I would like to see two autism definitions, perhaps "autism" and "Asperger Syndrome". The key difference between these two diagnoses should be level of functioning across all areas outside of just social skills and social communication, IQ being irrelevant (I'd argue a person who has a high IQ but still cannot wipe their butt at age 18 is still as disabled as someone with a low IQ).
The high functioning "autism is a difference" crowd can go on with their mantra but under a different name. Autism Speaks can "speak" for the low functioning crowd who have very severe difficulties living day to day. There's just not enough in common to keep the spectrum together. It's time to split it up and recognize the reality of what autism is.
Thursday, December 12, 2013
It's been a long, long while since I've posted on here. Why? Well, if you haven't been around, you might see something different. Or check out the logo above.
We moved. Far. Thousands of kilometres, in fact.
You might think me crazy to uproot the entire family and move to the other side of the country... but hear me out, then you might change your mind.
I posted quite some time ago about the end of early intervention for A.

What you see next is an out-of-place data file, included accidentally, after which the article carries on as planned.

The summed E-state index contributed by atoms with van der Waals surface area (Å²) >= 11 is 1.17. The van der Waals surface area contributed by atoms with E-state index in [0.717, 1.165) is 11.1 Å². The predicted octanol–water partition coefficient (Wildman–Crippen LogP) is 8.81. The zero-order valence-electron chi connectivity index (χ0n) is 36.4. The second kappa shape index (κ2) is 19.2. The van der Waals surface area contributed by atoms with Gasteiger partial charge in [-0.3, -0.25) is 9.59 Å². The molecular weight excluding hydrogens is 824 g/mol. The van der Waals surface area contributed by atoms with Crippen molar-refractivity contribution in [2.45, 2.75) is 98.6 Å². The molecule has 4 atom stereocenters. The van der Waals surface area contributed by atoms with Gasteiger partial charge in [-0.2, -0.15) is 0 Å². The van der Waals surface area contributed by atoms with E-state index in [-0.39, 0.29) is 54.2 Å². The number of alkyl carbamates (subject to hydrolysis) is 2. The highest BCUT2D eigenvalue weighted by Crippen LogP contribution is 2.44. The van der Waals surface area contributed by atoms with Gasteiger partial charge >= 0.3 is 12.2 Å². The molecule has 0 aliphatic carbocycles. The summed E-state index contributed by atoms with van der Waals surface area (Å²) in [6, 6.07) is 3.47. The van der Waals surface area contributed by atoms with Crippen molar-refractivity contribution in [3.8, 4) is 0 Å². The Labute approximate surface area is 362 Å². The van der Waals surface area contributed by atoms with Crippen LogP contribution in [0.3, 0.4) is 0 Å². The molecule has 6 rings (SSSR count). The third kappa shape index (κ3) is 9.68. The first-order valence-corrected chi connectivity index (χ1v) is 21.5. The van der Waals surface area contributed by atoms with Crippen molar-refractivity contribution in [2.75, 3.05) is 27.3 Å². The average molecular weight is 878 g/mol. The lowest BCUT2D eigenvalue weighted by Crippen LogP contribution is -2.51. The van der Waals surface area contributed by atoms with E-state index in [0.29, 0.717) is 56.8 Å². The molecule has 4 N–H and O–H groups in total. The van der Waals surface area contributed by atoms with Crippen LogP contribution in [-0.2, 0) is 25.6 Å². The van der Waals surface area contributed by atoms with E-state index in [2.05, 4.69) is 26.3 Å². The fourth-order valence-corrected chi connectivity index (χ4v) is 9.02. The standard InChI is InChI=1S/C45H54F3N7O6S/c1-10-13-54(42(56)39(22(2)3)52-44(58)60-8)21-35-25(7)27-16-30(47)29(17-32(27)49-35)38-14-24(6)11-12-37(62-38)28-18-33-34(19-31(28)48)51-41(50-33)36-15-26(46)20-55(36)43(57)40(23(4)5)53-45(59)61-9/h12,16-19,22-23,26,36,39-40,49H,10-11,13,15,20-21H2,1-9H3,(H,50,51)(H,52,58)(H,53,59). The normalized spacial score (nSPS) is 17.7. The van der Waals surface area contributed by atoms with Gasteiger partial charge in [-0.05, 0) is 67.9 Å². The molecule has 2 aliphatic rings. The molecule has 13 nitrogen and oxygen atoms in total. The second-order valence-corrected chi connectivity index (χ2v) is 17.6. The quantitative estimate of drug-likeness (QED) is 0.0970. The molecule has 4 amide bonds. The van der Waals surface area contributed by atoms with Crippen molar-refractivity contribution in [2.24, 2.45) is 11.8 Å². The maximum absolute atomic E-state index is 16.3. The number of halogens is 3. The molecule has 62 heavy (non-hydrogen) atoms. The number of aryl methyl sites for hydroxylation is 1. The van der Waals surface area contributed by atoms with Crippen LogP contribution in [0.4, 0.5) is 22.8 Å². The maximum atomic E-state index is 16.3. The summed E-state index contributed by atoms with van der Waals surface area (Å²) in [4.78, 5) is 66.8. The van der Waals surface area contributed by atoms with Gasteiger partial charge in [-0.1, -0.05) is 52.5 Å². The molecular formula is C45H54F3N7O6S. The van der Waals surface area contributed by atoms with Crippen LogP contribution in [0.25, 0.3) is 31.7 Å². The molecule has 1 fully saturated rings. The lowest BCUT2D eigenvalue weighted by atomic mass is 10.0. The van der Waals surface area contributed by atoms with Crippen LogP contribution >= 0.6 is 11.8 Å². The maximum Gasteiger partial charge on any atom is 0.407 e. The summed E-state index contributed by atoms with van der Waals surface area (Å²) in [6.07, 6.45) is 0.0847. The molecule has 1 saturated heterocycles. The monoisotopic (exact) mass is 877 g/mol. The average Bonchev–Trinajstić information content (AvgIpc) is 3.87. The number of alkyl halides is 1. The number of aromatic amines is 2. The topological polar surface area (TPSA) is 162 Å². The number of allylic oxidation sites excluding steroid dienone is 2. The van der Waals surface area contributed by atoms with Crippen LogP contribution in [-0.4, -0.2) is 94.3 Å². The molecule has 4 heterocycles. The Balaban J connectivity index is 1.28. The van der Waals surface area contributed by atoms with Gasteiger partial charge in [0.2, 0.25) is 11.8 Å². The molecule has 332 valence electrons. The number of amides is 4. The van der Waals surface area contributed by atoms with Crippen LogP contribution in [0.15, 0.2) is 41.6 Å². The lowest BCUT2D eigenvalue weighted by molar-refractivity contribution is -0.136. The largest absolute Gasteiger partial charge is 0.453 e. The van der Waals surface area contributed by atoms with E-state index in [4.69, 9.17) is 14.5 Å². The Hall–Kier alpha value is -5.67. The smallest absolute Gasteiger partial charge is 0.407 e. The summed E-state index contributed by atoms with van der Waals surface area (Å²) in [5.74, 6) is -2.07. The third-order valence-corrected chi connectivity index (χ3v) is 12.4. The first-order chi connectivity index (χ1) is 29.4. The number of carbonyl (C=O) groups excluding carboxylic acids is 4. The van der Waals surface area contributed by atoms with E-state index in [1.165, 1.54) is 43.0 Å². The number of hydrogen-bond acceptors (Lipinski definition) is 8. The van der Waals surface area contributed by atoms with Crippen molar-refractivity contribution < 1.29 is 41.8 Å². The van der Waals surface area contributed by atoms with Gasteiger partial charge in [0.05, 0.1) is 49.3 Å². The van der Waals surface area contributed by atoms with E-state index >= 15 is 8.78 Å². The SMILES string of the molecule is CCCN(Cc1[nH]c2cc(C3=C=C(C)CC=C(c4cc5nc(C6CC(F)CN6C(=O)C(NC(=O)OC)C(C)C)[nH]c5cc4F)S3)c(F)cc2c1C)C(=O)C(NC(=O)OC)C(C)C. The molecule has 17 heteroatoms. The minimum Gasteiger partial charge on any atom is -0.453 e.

In that post, I asked... what to do? Well, we figured it out. We left. We followed the services... and there are many to be had in Alberta.
Let's start with A. Once IBI ends in Ontario, there is very little in the way of supports. Yes, you can get the ABA program in Ontario now, but they are barred from entering the schools and there are waiting lists. The quality of service is quite variable and the treatment protocol is indirect; it is a consultative service mostly geared to help parents cope. Supports in the schools are even worse. Every school board has its own policies in terms of what placements are available (and even when offered they may be full). Boards have "specialists" but you're lucky if your kid's teacher gets a consult once a year let alone direct service. In short, it sucks. Life after IBI is not so good if after it's done, your kid still needs a lot of help.